I’ve been working a lot on the Drifter, but have not been posting updates.
Goodbye 6″, Hello 8″
After a lot of deliberation, I’ve bumped up the mirror size to 8″ (200mm). 6″ mirrors + 2″ optics would have presented a stunningly wide true field of view (TFOV), but at the cost of too much light loss. 8″ mirrors will still provide 2.2 degree TFOV with the 34mm Siebert eyepieces, but substantially more light. 8″ * 1.4 binocular summation factor means equivalent light gathering of an 11″ mirror. (Some estimates put BSF as high as 1.7, equivalent to almost a 14″ mirror.) We trade the full view of the East and West Veil Nebula for significantly more brightness and detail on all objects. I think it will be a good trade.
In order to keep the form factor small, the primary mirrors have been moved closer together. This increases the angle of the tertiary assemblies, reducing the amount they have to turn for IPD adjustment. The secondary cages have been reduced to the bare minimum as arcs rather than full circles. Mel Bartels recommends tightening secondary cage diameter, so this has been done as well. The result is a width of 20″ and depth around 17″. It will still fit neatly in a car seat, and even with the increased mirror weight, it will still come in under 40 lbs. fully loaded with mount and eyepieces.
Electronics – Augment Platform
Visual astronomy for me is a chance to unplug from electronics altogether and enjoy the sky, the cool night air and being outdoors. So to this point I’ve avoided electronics aside from laser collimators and illuminators. But I have to concede the utility of certain things that require juice and buttons.
For instance, now that the weather is cooler, I’ve been effectively prevented from observation by dew. After cruising the market for dew controllers, I’ve come to the realization that many features useful for basic visual astronomy 365 are add-ons, each of which creates another tangle of cables and battery requirements. They’re also either manual-control with buttons/knobs you have to use in the dark, or use a laptop interface, which means dragging along a laptop and dealing with a huge, bright screen for the privilege of using a Byzantine interface.
I’m an impatient, unmethodical person by nature so my cables are always loose/tangled, my batteries are never full. The thought of adding a bunch more stuff to yet another bag to remember, more batteries to remember charging (or lugging around a 50 lb car battery), increasing setup/breakdown time and resulting in a telescope that looks like a Borg on a bad hair day (the Borg aliens, not the telescopes)… none of that appeals. I see people’s astrophotography rigs and the cringe is intense. (Love the photos though, keep those coming please!)
No, things should be built-in, and use a standardized interface. Things that are a pleasure to use get used more, and they make the experience itself more pleasurable.
The Drifter would benefit from a few devices, especially with thicker, larger-aperture mirrors.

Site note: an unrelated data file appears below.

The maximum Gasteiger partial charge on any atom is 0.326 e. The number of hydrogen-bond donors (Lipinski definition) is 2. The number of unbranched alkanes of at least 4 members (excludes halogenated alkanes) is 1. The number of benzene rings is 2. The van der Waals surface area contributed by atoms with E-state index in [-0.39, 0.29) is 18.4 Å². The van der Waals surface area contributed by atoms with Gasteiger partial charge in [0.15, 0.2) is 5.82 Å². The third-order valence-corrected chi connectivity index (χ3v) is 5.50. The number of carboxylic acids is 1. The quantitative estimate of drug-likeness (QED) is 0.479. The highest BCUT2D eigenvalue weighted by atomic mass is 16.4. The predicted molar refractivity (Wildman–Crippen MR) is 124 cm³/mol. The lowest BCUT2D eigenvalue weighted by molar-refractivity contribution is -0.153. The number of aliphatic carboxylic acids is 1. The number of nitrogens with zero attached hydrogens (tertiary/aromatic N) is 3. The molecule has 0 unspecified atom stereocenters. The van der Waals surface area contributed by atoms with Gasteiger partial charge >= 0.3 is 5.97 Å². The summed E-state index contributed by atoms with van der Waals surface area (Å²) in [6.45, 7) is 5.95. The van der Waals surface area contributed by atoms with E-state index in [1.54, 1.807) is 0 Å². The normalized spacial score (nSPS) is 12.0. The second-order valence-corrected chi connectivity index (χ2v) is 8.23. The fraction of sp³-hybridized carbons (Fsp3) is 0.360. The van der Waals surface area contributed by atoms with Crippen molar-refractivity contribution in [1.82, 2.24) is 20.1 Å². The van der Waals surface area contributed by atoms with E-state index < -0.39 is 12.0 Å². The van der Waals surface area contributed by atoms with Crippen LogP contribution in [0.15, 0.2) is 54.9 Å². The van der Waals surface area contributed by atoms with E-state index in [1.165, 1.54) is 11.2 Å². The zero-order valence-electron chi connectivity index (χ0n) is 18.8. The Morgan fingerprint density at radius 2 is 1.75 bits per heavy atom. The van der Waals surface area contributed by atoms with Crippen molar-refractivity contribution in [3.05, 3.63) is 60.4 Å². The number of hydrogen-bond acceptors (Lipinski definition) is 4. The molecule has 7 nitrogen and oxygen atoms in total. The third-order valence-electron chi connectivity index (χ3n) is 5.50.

Dew heaters allow you to observe in cold weather. A binoscope has up to six optical surfaces that need heating (eyepiece, tertiary, secondary x2).
Primary fans cool down the full-thickness mirror quickly in the warmer months so those quick peeks at Jupiter with the kids aren’t a wobbly, blurry mess. Front-mounted fans also will prevent dew on the primary mirrors during cold weather.
Push-to is a nice compromise for those who don’t want to use GOTO. Just as Google Maps prevents me from ever learning how to get around Portland when I visit, GOTO would prevent me from ever learning the sky. Learning the celestial map that has existed above every human ancestor’s head to me is as important as actually seeing the stuff up there. But I have to admit, sometimes it would be nice when I have a passing curiosity about an object to be able to find it in a few moments. These days, the sensors for determining orientation can be purchased together on a single breakout board that fuses the input from three sensors into one vector for about $25. This replaces the need for cumbersome ALT and AZ encoders. A phone can already do this via Skeye but I avoid my phone at all costs when at a dark site.
Equatorial table provides tracking to Dobsonian mounts without requiring any alignment procedure beyond pointing it very roughly toward Polaris when you start. Computer control would allow an automated audio/visual alert when the table was approaching the end of its track as well as a safety cut-off.
Sky quality meter lets you know what you can expect to see. Even the most casual visual observer who keeps no notes whatsoever can benefit from knowing sky quality. With the other hardware already in place to handle the other features above, adding a light sensor is a trivial expense.
All of this can be controlled with a $35 Raspberry Pi computer connected to various sensors and outputs, all encased in one box, connected to one 12V LiFePO4 battery. A small dimmable screen provides plenty of info, a touchless gesture tracker lets you control the interface without ever touching the telescope. A couple hundred bucks worth of parts should do it (though the battery itself won’t be cheap).
Development on this platform–I’ll call it Augment for now–will begin once I’m done with the Drifter. Though the Drifter will be built with Augment in mind.
If someone would like to beat me to this, please do. I think it would be marketable for just about any scope by offering a few different form factors and software configurations. If someone is interested in working on this with me, get in touch. I know nothing yet about electronics or Pi (or Py), but bring 20 years of UI design, plus advertising and marketing experience.